Pamela: Don’t know!

Fraser: Will you have a T=infinity?

Pamela: Well, currently, where our understanding is that we live in an accelerating-apart universe, flat geometry or not, if the sucker’s expanding apart, it’s never going to come back together, so there’s not going to be an end to the time, but then there’s also ideas of perhaps there’s going to be the chance that our universe and another universe touch and combine, and so that would essentially bring time and our universe to an end, and start something new. So this is…think of two universes as soap bubbles that merge into one, or our universe could pop, and these are all terrible ideas, but they’re not disallowed by physics.

Fraser: Right, but I guess, what I’m saying is when you think about…let’s say that isn’t the case, and we’re just going to deal with the situation that we have, which is this accelerating expansion of the Universe…

Pamela: It’s unbounded.

Fraser: It is unbounded into the future, and then when you really think about that, think about the absolute fortunate time that we happen to be here in this tiny fraction when complicated life and energy and all these things are possible, because for the vast majority of the lifetime of the Universe it’s just going to be a rapidly-accelerating super-particles and energy.

Pamela: And eventually, if protons do decay, we’ll eventually be a soup of nothing but energy.

Fraser: Nothing but energy expanding…that you can never have any energy differential. There will never be anything else, there will never be life, there will never be, you know, anything — internet…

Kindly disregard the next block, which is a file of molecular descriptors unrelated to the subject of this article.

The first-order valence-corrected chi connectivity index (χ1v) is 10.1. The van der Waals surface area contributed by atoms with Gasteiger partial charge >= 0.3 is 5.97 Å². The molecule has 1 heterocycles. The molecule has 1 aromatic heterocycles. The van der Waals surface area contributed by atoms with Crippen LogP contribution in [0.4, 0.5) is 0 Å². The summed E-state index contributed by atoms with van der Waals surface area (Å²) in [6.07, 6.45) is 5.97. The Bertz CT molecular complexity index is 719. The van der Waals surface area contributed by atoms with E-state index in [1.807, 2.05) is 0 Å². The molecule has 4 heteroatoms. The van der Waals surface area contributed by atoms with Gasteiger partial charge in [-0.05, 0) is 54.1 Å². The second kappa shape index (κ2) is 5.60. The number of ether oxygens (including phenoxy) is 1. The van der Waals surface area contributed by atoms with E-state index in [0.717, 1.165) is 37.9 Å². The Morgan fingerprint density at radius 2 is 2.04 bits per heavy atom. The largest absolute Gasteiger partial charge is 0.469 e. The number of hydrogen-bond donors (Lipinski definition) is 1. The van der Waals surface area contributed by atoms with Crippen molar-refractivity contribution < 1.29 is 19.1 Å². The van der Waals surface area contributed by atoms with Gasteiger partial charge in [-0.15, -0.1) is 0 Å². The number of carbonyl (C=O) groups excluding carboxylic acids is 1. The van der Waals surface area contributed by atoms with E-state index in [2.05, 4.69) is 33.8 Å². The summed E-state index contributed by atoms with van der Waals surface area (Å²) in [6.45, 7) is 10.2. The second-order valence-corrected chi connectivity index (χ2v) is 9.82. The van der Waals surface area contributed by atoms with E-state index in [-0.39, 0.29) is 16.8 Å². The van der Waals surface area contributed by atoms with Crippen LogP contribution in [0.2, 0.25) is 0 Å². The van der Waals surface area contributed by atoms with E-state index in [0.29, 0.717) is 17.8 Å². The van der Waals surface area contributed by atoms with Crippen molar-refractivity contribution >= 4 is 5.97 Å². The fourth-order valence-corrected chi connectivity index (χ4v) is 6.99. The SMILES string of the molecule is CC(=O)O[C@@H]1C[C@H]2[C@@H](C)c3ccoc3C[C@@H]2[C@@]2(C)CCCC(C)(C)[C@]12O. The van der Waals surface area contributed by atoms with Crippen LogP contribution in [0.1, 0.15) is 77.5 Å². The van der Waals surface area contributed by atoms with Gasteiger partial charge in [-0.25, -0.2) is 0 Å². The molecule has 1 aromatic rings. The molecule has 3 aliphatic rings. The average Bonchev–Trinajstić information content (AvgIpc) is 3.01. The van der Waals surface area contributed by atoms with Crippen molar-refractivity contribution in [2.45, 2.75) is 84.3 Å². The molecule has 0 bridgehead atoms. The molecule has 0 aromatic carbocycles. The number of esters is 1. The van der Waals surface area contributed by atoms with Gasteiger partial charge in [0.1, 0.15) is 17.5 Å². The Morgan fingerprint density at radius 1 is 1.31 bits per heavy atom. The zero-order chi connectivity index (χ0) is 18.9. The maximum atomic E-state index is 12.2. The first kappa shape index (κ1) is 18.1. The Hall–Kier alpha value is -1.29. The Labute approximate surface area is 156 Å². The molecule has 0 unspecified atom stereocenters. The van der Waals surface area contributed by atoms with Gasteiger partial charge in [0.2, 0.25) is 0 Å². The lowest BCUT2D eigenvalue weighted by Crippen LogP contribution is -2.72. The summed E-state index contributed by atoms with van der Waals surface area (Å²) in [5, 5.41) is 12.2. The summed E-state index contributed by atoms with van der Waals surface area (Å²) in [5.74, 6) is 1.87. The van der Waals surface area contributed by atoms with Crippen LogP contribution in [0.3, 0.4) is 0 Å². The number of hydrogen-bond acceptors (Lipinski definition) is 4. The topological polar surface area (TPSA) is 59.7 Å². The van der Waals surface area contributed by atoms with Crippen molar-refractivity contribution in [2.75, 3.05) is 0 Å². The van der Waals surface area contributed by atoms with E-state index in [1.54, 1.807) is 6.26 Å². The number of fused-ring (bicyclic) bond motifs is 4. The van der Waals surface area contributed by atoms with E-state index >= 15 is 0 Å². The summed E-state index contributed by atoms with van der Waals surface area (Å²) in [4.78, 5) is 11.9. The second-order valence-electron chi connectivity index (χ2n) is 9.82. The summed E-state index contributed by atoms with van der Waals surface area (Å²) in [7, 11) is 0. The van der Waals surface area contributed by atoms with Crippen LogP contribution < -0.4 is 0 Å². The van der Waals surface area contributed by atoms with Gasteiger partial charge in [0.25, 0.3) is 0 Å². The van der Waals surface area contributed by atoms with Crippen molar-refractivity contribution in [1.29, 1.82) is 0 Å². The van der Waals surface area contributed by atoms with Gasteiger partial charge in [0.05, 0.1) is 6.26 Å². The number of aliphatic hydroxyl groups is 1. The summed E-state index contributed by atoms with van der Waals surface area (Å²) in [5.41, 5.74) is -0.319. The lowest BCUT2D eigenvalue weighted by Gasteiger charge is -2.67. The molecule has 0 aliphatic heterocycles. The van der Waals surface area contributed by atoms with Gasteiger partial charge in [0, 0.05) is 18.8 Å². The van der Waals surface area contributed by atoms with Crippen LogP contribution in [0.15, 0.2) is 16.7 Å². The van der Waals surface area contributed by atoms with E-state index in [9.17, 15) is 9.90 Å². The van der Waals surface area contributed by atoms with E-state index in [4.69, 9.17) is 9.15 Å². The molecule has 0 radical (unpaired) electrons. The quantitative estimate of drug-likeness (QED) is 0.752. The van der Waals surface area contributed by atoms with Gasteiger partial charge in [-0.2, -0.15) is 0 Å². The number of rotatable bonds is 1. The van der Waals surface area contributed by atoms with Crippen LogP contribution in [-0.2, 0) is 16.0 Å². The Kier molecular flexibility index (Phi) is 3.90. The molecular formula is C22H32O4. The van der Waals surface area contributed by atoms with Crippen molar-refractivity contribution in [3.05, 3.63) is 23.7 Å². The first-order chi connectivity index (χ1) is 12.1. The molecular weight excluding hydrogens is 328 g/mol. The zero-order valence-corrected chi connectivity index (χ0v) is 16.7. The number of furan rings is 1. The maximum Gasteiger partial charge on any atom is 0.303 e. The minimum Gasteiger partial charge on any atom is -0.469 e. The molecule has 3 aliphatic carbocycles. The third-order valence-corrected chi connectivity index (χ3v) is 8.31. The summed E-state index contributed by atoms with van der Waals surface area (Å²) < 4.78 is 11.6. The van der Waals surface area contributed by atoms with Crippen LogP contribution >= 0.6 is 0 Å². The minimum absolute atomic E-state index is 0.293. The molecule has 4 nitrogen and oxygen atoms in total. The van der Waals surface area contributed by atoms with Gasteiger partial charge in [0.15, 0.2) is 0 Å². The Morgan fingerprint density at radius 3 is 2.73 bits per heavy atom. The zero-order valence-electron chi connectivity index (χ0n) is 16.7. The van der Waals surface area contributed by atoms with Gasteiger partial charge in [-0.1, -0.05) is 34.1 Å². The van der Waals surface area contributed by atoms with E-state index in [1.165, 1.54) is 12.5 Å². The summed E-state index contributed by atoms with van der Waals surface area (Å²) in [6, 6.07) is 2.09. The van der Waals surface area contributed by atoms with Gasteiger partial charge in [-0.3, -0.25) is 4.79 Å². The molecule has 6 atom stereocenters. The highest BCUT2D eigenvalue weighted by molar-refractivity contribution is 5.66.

Pamela: The future looks bleak.

Fraser: …television, yeah, and the fact that we live in this moment at the very beginning is quite cool, but then that’s the, what is it? The greater anthropic…lesser anthropic, lesser anthropic principle, right, which is that we wouldn’t be here to observe it if it wasn’t possible, so… Well, that was really cool, and I hope everybody’s minds have been sufficiently blown this week by the concept of infinity. It is super-cool to think about his stuff, and I highly recommend, like I mentioned, search for this BBC “Horizon” documentary on infinity. It’s great and covers a lot of these concepts.

Pamela: And set theory is the thing to look at if you are into math and you want to understand more of this sort of thing.

Fraser: Fantastic! Well, thank you very much, Pamela, and we will talk to you next week.

Pamela: Sounds great, Fraser. Talk to you later.

This transcript is not an exact match to the audio file. It has been edited for clarity.